Breland is on a mission to shake up the world through his music. “I am pushing the boundaries of how country music is perceived and participated,” he told REVOLT in an exclusive interview for Black Music Month.

Since his debut with the smash single “My Truck” in 2019, the New Jersey native has worked alongside numerous country artists, scored two platinum hits, a Grammy nomination and much more. For him, making countless moves in such a short amount of time is great, but the real focus has been changing the lives of others through his music.

“A lot has happened in the last year and some change,” he recalled. “I mean, I put out my debut album, I’ve finally had a full year of touring, and being able to get out on the road and play shows in different countries and different places I’ve never been before. And this summer, having the opportunity to open up for Shania Twain and to be able to play these big arenas and massive venues, I would say all of those have been really, really impressive developments.”

He continued: “I’ve been growing, as not just an artist, but as an entertainer, and realizing what I can do on stage, and with my voice, and with my body, and with my energy to be able to move groups of people that might not always want to be moved.”

Along with crowds, Breland’s origin story is something that has moved his family, literally. His decision to make his last name his official stage name was something that took a lot of thought and consideration.

“It’s a choice that I definitely did not take lightly,” he explained. “I understand the sacrifices that my parents have made over the course of literally just my whole lifetime, but you know — their entire lives to be able to put themselves in a position to raise a family the way that they did — and looking at the challenges that their parents faced and that their parents faced and so on… As Black people, you know, during the Civil Rights Movement and Jim Crow Era and all of the challenges that they had, there wasn’t a whole lot that they could do.

“And I feel like I’m really the first one that’s been in a position and that intersected with time and history in such a way that I was able to have this amount of freedom to create and to pursue these types of dreams,” he continued. “Because, you know, it was set up that way. And I was able to work hard. But, to me, it’s no different than in sports. You put the last name on the jersey because all of those people helped you get there, and for me, that’s exactly what this is.”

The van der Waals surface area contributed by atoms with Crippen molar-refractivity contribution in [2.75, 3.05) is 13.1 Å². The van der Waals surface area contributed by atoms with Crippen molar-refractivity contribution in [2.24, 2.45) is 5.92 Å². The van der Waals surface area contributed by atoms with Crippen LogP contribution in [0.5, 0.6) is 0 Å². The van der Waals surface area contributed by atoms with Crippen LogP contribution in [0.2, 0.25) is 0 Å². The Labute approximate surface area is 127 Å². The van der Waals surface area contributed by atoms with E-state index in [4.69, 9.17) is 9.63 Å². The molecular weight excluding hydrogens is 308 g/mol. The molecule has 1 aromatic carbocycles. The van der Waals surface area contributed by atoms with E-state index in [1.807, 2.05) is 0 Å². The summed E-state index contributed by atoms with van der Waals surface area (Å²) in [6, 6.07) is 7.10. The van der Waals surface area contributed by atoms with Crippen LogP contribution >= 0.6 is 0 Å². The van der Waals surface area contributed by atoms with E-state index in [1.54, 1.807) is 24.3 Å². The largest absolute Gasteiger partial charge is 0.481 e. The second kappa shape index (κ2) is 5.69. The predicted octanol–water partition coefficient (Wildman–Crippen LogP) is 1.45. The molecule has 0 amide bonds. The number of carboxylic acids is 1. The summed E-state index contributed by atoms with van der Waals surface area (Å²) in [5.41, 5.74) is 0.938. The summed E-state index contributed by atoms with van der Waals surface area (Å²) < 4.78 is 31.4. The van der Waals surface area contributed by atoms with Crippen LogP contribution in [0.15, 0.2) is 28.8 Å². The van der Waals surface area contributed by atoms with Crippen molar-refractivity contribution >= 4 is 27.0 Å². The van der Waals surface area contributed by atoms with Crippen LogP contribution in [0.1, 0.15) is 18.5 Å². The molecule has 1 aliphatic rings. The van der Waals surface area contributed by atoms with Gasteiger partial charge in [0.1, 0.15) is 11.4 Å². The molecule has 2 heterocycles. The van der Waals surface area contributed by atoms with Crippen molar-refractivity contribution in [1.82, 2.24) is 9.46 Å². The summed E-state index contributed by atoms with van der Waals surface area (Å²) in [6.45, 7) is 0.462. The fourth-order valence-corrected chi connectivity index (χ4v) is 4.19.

Dubbed the “King of Collabs” by AP, Breland also opened up about his mission to continue to give fans exciting moments through the intersection of genres.

“There’s been a ton of collabs between the R&B and the hip hop world to the point where they literally formed them into a super genre within, you know, industry classifications,” said Breland. “And I don’t necessarily think that that’s the solution because I actually think R&B and hip hop are two distinct sounds. But, they appeal to largely similar audiences, whereas country music appeals to a largely different audience. Oftentimes, when you see the collaboration between these different genres — like being able to see Summer Walker hop on a song with J. Cole or for Drake to be able to get on a song — these collaborations help to develop these artists’ careers and they give fans a lot of really exciting moments.

The star hopes that the same can be done for country music. “I think if we’re able to do that within country music with more traditionally perceived, you know, Black genres, I don’t see why it would be any different because the ancestry of these genres is all the same,” he continued. “They’re all trying to tell stories; they’re all trying to make people feel something. And there’s so much overlap that we don’t really give a whole lot of credit to.”

Until then, though, Breland will continue to use his artistry to leave a mark on country music and open doors for other artists who look like him — just as many others like Mickey Guyton have done in the past for him.